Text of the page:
Thanks for a great article! I am a general contractor who is looking to accept credit cards for jobs. Usually my jobs range from $10,000 – $30,000. I usually deal in checks, but more and more clients are asking to use credit cards for rewards purposes. These payments would be very rare (maybe 5-10 a year). What would be the best option for my business?

    Chloe Bahal

    Hi Richard,

    Thank you for your inquiry, I am happy to help you with this. Based on the information provided, I would recommend CDGcommerce and Helcim. You might also want to check out Square. I hope this helps and if you have further questions please let me know.


    SQUARE suddenly deactivated my account on a Friday evening before a major selling show that begins in 12 hours!
    I need a web store, for satirical & political items, and a POS that accepts cards – and I need it fast!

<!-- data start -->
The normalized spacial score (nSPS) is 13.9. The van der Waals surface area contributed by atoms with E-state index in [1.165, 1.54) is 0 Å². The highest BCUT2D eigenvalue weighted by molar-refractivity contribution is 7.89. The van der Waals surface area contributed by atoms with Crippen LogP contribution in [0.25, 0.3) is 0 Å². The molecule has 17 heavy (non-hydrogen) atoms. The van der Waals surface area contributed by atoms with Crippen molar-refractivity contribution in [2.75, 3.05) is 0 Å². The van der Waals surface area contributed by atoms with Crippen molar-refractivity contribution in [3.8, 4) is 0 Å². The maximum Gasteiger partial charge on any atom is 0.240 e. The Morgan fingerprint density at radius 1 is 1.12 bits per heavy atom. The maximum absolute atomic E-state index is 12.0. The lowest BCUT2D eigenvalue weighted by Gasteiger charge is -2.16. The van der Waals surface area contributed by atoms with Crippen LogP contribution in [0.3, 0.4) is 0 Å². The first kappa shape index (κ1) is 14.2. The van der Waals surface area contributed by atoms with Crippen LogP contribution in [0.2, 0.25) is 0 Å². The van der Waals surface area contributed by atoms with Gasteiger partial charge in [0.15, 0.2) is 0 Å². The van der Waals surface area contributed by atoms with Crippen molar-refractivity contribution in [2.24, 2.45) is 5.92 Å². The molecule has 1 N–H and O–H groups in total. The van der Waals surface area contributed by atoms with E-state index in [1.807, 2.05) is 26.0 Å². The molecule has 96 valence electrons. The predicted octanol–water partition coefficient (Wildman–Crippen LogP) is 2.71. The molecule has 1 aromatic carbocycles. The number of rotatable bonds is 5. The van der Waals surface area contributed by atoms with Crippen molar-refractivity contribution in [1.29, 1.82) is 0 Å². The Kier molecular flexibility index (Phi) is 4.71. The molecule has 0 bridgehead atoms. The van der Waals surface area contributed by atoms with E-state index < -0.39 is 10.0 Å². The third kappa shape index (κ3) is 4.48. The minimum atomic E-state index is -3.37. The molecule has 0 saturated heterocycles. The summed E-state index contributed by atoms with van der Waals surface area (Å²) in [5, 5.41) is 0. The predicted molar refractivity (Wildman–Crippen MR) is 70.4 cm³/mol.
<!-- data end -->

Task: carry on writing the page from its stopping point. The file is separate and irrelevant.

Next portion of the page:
Linda Leathart

    I was excited about your information on Spark Pay but it is not quite correct. There is a monthly fee AND you pay for individual transactions so you are paying for the extra customer service which I don’t mind but it is not cheaper than Square. Unless I am mistaken?

    Shannon George

    Hi Linda, Spark Pay has a “Pro” plan that comes with a lower transaction fee (you pay $19/month for a transaction fee of 1.99% + $0.05), and they also have a free “Go” plan (no monthly fee) with a transaction fee of 2.65% + $0.05. With either plan, it will depend on your average transaction size; for a business that does a lot of smaller transactions (like a coffee cart, for example), you’re right, Square’s fee (2.75%) will be cheaper than Spark Pay’s (with either the Go or Pro plan). But if your average transaction size is more like $10+, you could potentially save a lot of money using Spark Pay’s Pro plan instead of Square, especially if you do more than a couple thousand dollars worth of sales per month. Hope that makes sense! Here’s some more info on Spark Pay’s pricing: